Earlier this month, before Strauss-Kahn’s arrest, the IMF issued new guidelines that determined that romantic relationships between managers and subordinates constituted an inherent conflict of interest, and that one of the two should be required to find a new post.

The United Nations secretariat has a similar policy in place, according to Farhan Haq, the U.N.’s deputy spokesman, who said “there are clear rules in the U.N. Secretariat against relationships with subordinates.”

Joan Elise Dubinsky, the U.N.’s chief ethics officer, also served as the IMF’s ethics chief when Strauss Kahn came under investigation for his relationship with Nagy.[Note: an earlier version incorrectly claimed thatDubinsky did not respond to a request for comment. Her office did leave a message on my cell phone before publication, which I did not notice.] 

It is difficult to assess how prevalent sexual abuse is within the U.N. system or how effective the U.N. is in addressing it because the U.N. does not compile figures from its many humanitarian and development agencies. The rare case in which the U.N. has actually fired a senior official for sexual harassment involved a woman, Carina Perrelli.

Perrelli, a Uruguayan national who served as the U.N.’s top election official, was forced out of her job after the U.N. personnel department accused her of presiding over an office that tolerated sexual harassment, and creating an “offensive” work environment in which “sexual innuendo is part of the fabric” of the workday.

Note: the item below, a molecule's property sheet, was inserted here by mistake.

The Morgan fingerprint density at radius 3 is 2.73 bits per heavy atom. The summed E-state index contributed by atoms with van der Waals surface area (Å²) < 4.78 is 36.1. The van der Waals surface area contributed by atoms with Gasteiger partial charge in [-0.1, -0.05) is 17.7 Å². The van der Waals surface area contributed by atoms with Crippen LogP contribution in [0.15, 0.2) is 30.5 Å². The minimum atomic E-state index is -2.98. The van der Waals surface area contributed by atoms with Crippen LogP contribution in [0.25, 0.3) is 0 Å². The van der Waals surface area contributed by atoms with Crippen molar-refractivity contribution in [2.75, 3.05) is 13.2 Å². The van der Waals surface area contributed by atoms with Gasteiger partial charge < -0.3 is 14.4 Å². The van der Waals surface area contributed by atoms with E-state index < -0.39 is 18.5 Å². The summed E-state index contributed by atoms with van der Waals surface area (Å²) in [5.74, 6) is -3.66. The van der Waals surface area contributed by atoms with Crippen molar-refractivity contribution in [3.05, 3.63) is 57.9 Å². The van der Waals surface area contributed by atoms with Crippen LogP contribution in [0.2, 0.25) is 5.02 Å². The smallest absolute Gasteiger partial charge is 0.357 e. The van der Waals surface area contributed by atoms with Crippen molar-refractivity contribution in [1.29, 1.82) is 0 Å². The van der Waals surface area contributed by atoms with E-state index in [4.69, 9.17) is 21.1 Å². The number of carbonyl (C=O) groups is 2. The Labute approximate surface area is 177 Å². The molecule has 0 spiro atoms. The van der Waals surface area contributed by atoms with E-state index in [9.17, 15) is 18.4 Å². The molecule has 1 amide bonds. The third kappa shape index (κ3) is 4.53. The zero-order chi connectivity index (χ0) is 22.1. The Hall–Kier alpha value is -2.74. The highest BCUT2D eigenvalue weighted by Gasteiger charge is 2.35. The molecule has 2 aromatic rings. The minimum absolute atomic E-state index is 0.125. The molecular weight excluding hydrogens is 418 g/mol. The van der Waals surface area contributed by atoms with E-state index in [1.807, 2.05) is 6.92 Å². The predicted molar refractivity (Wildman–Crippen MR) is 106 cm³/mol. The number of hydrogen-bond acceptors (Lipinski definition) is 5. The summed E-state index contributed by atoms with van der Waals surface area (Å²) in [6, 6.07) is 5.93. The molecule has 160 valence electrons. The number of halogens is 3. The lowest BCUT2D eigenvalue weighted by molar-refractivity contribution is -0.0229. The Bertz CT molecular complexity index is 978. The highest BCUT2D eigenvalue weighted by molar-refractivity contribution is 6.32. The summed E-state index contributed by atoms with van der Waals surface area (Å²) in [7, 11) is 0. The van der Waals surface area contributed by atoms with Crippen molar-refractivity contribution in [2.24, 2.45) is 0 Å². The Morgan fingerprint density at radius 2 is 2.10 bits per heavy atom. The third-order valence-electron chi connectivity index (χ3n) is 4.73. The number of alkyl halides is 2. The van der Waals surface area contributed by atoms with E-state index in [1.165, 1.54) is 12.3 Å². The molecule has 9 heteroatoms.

George Irving, Perelli’s lawyer, said he believes his client, who clashed with her superiors over the U.S. role in Iraq, was pushed out for political reasons, citing the U.N. need to be seen as tough on sexual harassment after facing criticism for going soft on Lubbers.

Irving says the U.N. is undergoing a reform of the internal administration system, which over time, should impose greater accountability by providing judges with greater authority to judge cases. But for the time being, “there is still an impediment to holding political appointees accountable; they will allow them to resign if the case is too strong. My impression is that they have adopted a policy in which they are willing to enforce the rules at the lower levels.”

Bea Edwards, International Reform Director for the Government Accountability Project, said “recent experience” shows the dispute tribunal is taking effective steps to make the environment more equitable than it has been historically.

But Irving — whose office is in Salem, Massachusetts – cautions that there is a real danger of sex harassment becoming the “new witchcraft of the 21st Century, where anyone who doesn’t like their boss can point the finger and the accusation is enough to assume guilt.

Kemal Dervis, the former Turkish Foreign Minister who was considered a top developing world candidate for the top IMF job, pulled out of the race shortly after the New York Times revealed that he had once had an affair with a woman who now worked at the IMF. The article furnished no evidence that the relationship constituted an abuse of power.

Follow me on Twitter @columlynch

Colum Lynch is a senior staff writer at Foreign Policy. Twitter: @columlynch